Recently I was checking out some potential travel destinations and suddenly realized that the price of going almost anywhere has gone up exponentially since the last time I took a vacation. Being retired, my travel consists mostly of day trips around home, and a two and a half day marathon each fall and spring when we go from Montana to Arizona and back again. The cost of taking just a short leisure trip got me thinking about the often underrated value of enjoying what's right outside our doorway.
All of us, to some extent, dream about taking a trip to fish some water that we have read about or have heard about from a friend. The "grass is always greener" syndrome has a certain lure for all of us and those stories of fishing some exotic place [an exotic place is someplace where we have never been] make our home waters seem mundane by comparison.
Over the years I have been blessed with having had several pieces of water that I considered home water. There were the small brooks and creeks that spread like spider webs through the valleys of my boyhood home in upstate New York.
Several years down the road of life I encountered Michigan's Au Sable River. First I discovered the Mason Tract on the South Branch and it on this water that I became a confirmed fly fisher. Shortly after I started fishing this water I met the late JC, and we began our grand adventure.
In time I moved from Canoe Harbor to Keystone Landing on the Au Sable's main stream. The lessons and the memories from the years of camping and fishing along this stretch of the Au Sable still haunt my memories, and the ghosts of friends from those days still fill my dreams.
Now, nearly 40 years later my home waters are the Paradise Valley spring creeks, the Yellowstone River, and the plethora of other waters, famous and not so much, that comprise the trout waters of Montana.
I think that it is important to have some water that you consider to be your own personal home water, whether it's a stream, lake or farm pond; it is a place where you feel at home. I think that home water needs to have a certain degree of familiarity; a degree of intimacy and that only comes with time. Ideally your home water should be near home, and not some distant venue that you only visit for a few days once or twice a year. You should be able to visit it often so as to become intimately acquainted with it and accustomed to its moods during all the seasons of the year. Home water is like an old friend; reliable, dependable, and always welcoming. In short, its familiar and it's comfortable.
On a recent evening, after a leisurely evening meal at home, I fired up my fishing car and drove out to one of my favorite pieces of home water. Years of fishing this water has given me the assurance that I need not hurry, and that the best time to be on the water is the period between the time when the sun has slipped behind the mountains and dark. When I arrived I had plenty of time to check my tackle, retie a new tippet section on my leader, and enjoy strolling around and watching the wildlife. As the sun began to nudge the tops of the Gallatin Range I put on my waders as a flight of mayfly spinners began to dance over the fields next to the water. Moments before there were no mayflies visible, but experience told me that they would come. This is the advantage of being on your home water.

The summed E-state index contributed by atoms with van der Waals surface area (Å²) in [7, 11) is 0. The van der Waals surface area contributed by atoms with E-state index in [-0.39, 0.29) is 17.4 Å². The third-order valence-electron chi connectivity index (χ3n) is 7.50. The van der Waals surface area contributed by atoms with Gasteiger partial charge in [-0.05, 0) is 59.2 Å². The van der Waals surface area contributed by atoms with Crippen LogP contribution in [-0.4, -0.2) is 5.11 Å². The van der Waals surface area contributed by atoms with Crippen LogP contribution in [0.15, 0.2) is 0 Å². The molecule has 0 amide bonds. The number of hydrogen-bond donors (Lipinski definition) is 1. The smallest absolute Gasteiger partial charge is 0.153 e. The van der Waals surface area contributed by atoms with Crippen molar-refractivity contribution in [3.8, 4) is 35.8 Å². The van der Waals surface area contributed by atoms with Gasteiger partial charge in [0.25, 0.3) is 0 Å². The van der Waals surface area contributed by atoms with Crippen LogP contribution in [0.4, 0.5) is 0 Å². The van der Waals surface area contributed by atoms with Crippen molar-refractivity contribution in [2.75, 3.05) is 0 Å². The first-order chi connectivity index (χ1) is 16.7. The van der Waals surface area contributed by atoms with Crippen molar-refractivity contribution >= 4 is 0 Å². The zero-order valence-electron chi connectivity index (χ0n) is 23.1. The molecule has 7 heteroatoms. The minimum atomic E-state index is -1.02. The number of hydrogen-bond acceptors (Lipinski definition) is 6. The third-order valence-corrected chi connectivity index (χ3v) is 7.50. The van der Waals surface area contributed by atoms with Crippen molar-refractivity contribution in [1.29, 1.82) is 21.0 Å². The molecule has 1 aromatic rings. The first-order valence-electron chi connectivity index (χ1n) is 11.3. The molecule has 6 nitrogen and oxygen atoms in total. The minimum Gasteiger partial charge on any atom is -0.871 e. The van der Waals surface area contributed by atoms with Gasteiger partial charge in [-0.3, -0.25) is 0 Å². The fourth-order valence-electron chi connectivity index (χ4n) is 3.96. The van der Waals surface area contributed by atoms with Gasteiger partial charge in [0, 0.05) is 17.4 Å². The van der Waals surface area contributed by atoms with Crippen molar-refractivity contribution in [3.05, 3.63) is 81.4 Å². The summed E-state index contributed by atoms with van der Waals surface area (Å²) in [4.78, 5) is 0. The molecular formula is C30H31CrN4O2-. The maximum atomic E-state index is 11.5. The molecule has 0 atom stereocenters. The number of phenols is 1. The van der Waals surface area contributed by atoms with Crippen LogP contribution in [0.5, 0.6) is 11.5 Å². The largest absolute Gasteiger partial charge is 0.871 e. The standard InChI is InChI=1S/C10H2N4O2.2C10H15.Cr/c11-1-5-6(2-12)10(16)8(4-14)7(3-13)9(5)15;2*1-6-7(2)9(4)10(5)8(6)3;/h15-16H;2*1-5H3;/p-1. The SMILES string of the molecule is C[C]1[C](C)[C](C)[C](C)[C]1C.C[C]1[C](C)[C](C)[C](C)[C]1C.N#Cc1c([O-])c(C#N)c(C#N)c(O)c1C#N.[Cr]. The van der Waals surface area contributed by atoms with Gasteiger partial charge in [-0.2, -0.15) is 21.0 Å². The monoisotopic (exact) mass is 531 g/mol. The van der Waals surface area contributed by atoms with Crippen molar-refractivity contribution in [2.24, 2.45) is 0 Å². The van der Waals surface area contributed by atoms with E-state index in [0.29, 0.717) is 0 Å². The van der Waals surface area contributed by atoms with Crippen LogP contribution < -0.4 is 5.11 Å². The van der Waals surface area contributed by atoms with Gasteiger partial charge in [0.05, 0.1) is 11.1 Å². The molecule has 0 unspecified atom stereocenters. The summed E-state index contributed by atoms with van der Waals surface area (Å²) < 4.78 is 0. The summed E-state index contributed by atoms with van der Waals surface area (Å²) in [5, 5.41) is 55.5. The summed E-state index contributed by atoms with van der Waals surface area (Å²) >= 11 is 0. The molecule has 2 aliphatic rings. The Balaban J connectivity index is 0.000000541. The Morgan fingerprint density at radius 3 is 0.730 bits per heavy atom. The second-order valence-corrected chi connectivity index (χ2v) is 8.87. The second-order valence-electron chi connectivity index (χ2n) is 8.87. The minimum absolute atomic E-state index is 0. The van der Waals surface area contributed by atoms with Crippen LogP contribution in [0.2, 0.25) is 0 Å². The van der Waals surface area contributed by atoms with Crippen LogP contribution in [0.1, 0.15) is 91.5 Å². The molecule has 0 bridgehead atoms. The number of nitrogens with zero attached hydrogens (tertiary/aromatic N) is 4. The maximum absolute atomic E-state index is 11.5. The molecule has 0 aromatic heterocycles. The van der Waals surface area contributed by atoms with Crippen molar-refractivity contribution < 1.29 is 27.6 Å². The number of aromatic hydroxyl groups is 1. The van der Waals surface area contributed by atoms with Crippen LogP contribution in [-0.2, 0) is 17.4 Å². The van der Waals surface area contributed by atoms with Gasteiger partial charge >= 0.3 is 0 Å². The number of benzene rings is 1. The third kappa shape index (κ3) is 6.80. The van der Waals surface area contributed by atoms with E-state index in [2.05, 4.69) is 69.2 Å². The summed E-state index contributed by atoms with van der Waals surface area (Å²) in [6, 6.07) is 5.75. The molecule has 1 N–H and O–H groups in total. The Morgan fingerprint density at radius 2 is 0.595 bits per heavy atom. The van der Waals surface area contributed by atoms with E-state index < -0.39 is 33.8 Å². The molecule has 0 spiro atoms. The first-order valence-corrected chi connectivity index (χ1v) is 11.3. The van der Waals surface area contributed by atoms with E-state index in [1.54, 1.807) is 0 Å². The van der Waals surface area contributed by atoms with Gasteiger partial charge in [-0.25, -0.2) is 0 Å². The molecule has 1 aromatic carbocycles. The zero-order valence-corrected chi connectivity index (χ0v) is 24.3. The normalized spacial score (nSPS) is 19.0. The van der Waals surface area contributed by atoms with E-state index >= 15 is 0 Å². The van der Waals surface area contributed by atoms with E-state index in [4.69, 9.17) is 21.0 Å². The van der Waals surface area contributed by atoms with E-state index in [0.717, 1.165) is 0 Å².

Knowing what was certain to happen I selected a fly from my fly box without even checking the water, and with confidence gained from years of fishing this water I only put one small fly box in the pocket of my waders. On my wader belt I hooked a small pack containing some floatant, nippers, a spool of tippet material, and a pair of hemostats. I stuck my landing net between my wading belt and my back and I was ready to fish.
I stood quietly along the edge of the stream and within a few minutes the first trout began to rise, slowly and sporadically at first and then with more regularity as the twilight deepened. A few casts later my first trout of the evening, a nice solid brown trout, sipped in my rusty spinner and, upon feeling the tiny hook bite into the corner of his mouth, made a strong run against the resistance of my rod. Unable to free himself from the hook by trying to burrow into the weeds he made two somersaulting jumps before coming to the net. A few casts later I hooked another respectable brown, slightly larger than the first and equally determined to escape. Solid muscle and sheer determination were used to test my equipment and my skill, but the 5x leader held and within minutes he was securely in the net.
I rose a couple more fish before the spinner fall began to fade and the summer twilight turned toward darkness. The rises became less frequent until they ceased entirely and the surface of the water was once again an unbroken mirror reflecting the fading light of another Montana day. In the course of less than an hour's fishing I hooked and released a couple very nice brown trout, missed a couple others, and never had to change flies. That's what it's like when you're fishing on home water.